My bottom line. If you want to lose pounds, I think the South Beach diet is worth a try. Adding at least 30 minutes of aerobic exercise (such as brisk walking) on most days of the week should help you maintain any weight loss.


In her diet books, actress Suzanne Somers promotes “Somersizing” as an eating plan. She advocates eliminating white flour and sugar, eating fruits alone on an empty stomach, eating protein and fats with vegetables, and eating carbs with veggies but not fat. Somers claims that eating foods in the right combinations can help change your metabolism and “melt away pounds” without skipping meals.

What I like. I agree with Somers’ advice to cut back on white flour and sugar.

What I don’t like. There’s no good scientific evidence to back her assertion that eating different mixes of food—essentially, food combining—will help shed pounds.

My bottom line. When you take away the advice on food combining, what’s left of the “Somersizing” plan is essentially a version of the Atkins diet, and I don’t recommend it.


  1. John

    There are tens of millions of people in the United States that take a daily vitamin. Probably only a small number of people, however, in this group actually analyze in detail what their vitamins contain. The typical once-a-day daily vitamin or vitamin sold at your local supermarket frequently contains the carbonate form of calcium. This form of calcium is actually found in concrete. It sure doesn’t sound very nutritious. The reason that companies use the carbonate form of calcium is quite simple – cost. Calcium carbonate sells for approximately $.40 per kilogram (a kilogram is equal to about 2.2 pounds). When a company includes a couple hundred milligrams of calcium carbonate in their product, it is literally costing them a fraction of a penny. Contrast this, however, with a special form of B12 known as methylcobalamin. This nutrient sells for $12,000 per kilogram (kg). Another important but frequently neglected nutrient not included in most daily vitamins is co-enzyme Q10 presently selling for about $1,400 per kg.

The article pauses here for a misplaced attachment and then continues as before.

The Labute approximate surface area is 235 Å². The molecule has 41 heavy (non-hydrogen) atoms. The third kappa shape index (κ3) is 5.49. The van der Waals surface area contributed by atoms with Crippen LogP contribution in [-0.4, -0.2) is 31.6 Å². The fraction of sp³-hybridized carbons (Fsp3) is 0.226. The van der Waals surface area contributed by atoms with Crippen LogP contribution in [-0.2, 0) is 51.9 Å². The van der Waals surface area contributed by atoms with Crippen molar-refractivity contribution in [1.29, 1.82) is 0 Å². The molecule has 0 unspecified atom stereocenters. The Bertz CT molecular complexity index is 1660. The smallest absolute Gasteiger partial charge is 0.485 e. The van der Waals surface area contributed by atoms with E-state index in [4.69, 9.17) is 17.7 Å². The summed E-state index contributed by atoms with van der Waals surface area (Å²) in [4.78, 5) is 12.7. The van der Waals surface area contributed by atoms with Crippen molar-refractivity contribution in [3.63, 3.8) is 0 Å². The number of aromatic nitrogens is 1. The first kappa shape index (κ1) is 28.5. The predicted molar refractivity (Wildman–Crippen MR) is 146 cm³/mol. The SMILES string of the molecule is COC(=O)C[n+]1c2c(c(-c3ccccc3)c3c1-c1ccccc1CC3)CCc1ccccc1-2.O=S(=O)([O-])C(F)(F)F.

You should also know the difference between the standardized and non-standardized form of herbs. A non-standardized form of bilberry could cost as little as $6.00 per kg whereas the standardized form could cost a hundred times more ($600 per kg). It is vitally important when taking herbs that they be standardized. Standardization in the most simple term involves the concentration of the active ingredient in a plant/herb. For example, a non-standardized form of an herbal product may contain only 1% of the active ingredient. In 100 mg of this product, you are actually only getting 1 mg of the active ingredient. With standardization, the active ingredient is concentrated and so 100 mg of the standardized form may actually provide you 40 mg, 60 mg or even 80 mg of the active ingredient.

Writes in the lane of nutrition and natural treatment.